as Linux user I would expect that the ifupdown routine works for any interface and not just virtual interfaces - why to curtail such common routine and being inconsistent by providing it for virtual interfaces but not hardware interfaces?
ip does not take into account any (changed) interface settings specified in /etc/config/network
The ifdown and ifup commands in OpenWrt refer to logical interfaces as defined in /etc/config/network. They might or might not cause the shutdown of the underlying Linux network device. This is by design. An ifdown eth0 never was a valid use of OpenWrt's ifdown command (unless there happens to be a config interface eth0 in /etc/config/network).
If you want to alter the hardware state beneath netifd, using commands such ip or ifconfig are the way to go.
OpenWrt netifd operates on logical interfaces such as lan, wan etc. which relate to one or more network devices. Neither ifup/ifdown nor the uci configuration directly operate on Linux netdevs such as eth0, br-lan etc.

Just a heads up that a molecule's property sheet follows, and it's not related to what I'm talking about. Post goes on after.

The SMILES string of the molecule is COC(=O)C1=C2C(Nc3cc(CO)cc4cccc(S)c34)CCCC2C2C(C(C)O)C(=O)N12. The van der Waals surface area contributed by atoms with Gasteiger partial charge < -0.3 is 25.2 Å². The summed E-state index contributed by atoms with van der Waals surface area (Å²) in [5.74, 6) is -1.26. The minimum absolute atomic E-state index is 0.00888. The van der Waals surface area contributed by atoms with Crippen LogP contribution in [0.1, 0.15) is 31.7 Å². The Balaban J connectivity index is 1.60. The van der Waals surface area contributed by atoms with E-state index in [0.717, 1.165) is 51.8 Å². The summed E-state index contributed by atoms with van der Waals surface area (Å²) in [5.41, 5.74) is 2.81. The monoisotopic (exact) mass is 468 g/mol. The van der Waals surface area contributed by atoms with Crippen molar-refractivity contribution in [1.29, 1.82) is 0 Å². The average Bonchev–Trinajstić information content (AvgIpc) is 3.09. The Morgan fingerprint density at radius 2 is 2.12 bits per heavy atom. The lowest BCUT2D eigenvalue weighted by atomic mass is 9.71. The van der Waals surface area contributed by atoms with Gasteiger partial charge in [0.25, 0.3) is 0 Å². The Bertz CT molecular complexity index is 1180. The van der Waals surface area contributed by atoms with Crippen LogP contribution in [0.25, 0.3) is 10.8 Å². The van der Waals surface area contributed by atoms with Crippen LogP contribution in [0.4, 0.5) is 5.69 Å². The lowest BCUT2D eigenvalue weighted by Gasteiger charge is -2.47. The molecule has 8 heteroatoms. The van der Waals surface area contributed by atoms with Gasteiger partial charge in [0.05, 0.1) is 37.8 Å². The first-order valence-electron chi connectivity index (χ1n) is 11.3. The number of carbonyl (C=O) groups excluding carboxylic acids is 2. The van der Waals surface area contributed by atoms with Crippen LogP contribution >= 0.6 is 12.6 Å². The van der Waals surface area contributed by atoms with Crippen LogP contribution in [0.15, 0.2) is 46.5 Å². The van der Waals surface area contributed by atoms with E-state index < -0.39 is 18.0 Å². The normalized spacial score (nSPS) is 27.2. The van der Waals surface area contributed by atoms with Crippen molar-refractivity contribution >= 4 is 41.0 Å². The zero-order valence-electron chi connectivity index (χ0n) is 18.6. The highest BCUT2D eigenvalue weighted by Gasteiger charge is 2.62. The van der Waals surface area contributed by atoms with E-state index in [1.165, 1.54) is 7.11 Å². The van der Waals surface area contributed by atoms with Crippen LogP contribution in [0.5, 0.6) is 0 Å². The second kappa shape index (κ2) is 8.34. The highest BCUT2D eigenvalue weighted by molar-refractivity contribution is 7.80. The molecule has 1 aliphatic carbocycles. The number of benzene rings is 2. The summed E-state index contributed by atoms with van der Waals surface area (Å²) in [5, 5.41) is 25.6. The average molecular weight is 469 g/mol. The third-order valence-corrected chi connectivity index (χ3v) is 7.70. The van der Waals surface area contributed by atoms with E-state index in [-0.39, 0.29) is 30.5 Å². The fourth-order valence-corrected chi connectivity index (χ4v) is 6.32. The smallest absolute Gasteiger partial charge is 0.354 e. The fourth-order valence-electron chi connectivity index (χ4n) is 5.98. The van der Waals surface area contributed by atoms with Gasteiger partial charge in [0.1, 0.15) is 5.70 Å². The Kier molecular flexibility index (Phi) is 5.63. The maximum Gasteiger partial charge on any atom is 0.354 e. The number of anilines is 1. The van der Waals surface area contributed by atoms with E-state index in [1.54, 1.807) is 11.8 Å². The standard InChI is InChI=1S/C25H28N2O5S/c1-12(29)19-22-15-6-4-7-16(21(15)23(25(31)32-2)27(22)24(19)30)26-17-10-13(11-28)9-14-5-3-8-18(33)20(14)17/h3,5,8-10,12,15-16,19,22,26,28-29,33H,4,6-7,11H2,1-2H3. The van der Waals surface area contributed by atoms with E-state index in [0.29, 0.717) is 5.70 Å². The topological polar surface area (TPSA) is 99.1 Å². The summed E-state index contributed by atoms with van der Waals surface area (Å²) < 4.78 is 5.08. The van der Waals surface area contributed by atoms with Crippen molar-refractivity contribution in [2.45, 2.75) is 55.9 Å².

OpenWrt's ifupdown routine happens to have the same name as ifup and ifdown on other distros, apart from that it neither shares the semantics, nor the design goals of these tools.
No it does not. An ubus call network reload should be enough to apply all updated settings, leaving unchanged things alone.
As explained above, ifup and ifdown solely operate on logical interfaces declared in config interface sections, such as wan, lan, loopback. To apply any other changes in the network config (such as config rule, config route, config device etc.) use ubus call network reload.